The battle lines to come on the review on a General Anti-Avoidance Principle are becoming apparent. And the misinformation is beginning.
On the BBC Saffery Champness, accountants, say:
Contained within [the Budget] are plenty of indications that the coalition will continue looking for more sources of tax.
It is going to consult on bringing in what is known as a general anti-avoidance rule.
This sounds like a very widely worded rule which will give HM Revenue & Customs (HMRC) the power to stop tax avoidance ploys, at their entire discretion.
Taxpayers and advisers will have to wait to see the detail, but it will probably give HMRC the power to stop apparently legal tax dodges without having to get any specific laws changed first.
But that’s tax simplification and the provision of certainty all at the same time. Isn’t that what taxpayers have always demanded? Apparently not. As Accountancy Age reports:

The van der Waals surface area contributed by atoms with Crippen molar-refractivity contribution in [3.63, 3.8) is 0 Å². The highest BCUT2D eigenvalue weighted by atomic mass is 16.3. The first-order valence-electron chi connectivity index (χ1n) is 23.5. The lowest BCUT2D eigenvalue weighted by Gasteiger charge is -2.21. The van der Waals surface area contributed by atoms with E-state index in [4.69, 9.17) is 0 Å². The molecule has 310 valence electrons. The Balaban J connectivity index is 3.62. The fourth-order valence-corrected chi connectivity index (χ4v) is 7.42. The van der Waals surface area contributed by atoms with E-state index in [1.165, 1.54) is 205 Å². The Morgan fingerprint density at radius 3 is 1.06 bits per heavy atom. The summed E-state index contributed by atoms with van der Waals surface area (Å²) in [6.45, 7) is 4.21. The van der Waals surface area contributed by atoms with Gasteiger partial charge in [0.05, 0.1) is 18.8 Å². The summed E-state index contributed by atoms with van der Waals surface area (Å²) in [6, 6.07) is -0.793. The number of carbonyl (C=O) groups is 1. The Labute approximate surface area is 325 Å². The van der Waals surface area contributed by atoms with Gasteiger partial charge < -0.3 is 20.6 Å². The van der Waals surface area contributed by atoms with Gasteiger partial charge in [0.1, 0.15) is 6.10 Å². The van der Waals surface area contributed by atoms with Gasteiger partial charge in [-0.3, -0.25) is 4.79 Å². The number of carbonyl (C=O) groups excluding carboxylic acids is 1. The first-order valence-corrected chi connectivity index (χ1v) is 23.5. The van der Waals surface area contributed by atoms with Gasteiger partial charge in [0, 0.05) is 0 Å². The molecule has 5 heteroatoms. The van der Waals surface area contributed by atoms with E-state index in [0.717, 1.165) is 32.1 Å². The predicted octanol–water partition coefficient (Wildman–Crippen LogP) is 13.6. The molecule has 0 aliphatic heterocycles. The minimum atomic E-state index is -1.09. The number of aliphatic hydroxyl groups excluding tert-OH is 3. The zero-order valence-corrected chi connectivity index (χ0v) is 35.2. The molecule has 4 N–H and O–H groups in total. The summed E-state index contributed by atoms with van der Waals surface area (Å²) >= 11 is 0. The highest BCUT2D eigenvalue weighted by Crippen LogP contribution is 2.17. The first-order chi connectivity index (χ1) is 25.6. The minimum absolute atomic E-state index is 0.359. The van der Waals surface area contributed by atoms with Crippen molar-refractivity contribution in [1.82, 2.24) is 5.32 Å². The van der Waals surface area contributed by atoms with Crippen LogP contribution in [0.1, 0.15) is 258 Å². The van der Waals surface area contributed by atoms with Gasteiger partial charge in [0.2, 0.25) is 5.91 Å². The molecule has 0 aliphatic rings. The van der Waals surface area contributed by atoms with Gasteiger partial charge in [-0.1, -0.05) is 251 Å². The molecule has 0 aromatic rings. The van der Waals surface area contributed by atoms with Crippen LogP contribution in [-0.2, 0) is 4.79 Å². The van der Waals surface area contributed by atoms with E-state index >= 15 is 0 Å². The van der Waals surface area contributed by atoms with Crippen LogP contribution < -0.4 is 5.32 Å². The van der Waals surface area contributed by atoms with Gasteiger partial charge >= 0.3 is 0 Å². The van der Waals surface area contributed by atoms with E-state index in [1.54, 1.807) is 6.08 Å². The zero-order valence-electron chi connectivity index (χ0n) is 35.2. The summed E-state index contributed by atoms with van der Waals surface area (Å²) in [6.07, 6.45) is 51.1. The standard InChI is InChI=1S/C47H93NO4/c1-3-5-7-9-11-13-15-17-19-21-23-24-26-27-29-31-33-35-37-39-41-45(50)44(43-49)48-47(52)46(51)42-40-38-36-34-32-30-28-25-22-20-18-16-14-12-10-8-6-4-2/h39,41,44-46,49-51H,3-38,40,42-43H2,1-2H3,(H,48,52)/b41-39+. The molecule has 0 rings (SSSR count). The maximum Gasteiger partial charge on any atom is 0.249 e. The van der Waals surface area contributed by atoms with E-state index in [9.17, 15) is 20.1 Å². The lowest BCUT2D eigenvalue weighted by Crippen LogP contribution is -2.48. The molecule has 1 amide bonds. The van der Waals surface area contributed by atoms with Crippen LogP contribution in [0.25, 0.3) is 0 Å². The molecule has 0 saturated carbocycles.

The government has remained committed to its promise to set up an independent board of tax simplification, but questions have been raised about how it will work in practice. Advisers have already warned “simplification” could see reliefs withdrawn. Now the Lib-Cons have gone a step further in publishing “Tax Policy Making: a new approach”, alongside Budget papers, which reinforce previous warnings about a general anti-avoidance rule (GAAR).
These sweeping laws seek to catch the maximum amount of people in thetax net through a principles-based strategy, but the scattergun approach has been criticised by advisers.
“It just removes all certainty in a plan floated as tax simplification in terms of what gets caught,” said Cathy Corns, tax partner at Mercer & Hole.
Corns also voiced concerns about law-abiding taxpayers being caught in the net because of the broad nature of the rules. “They are saying ‚Äòno one can escape tax’,” Corns added.
What thoroughly good news it will be in that case.
You can see why the profession hate it.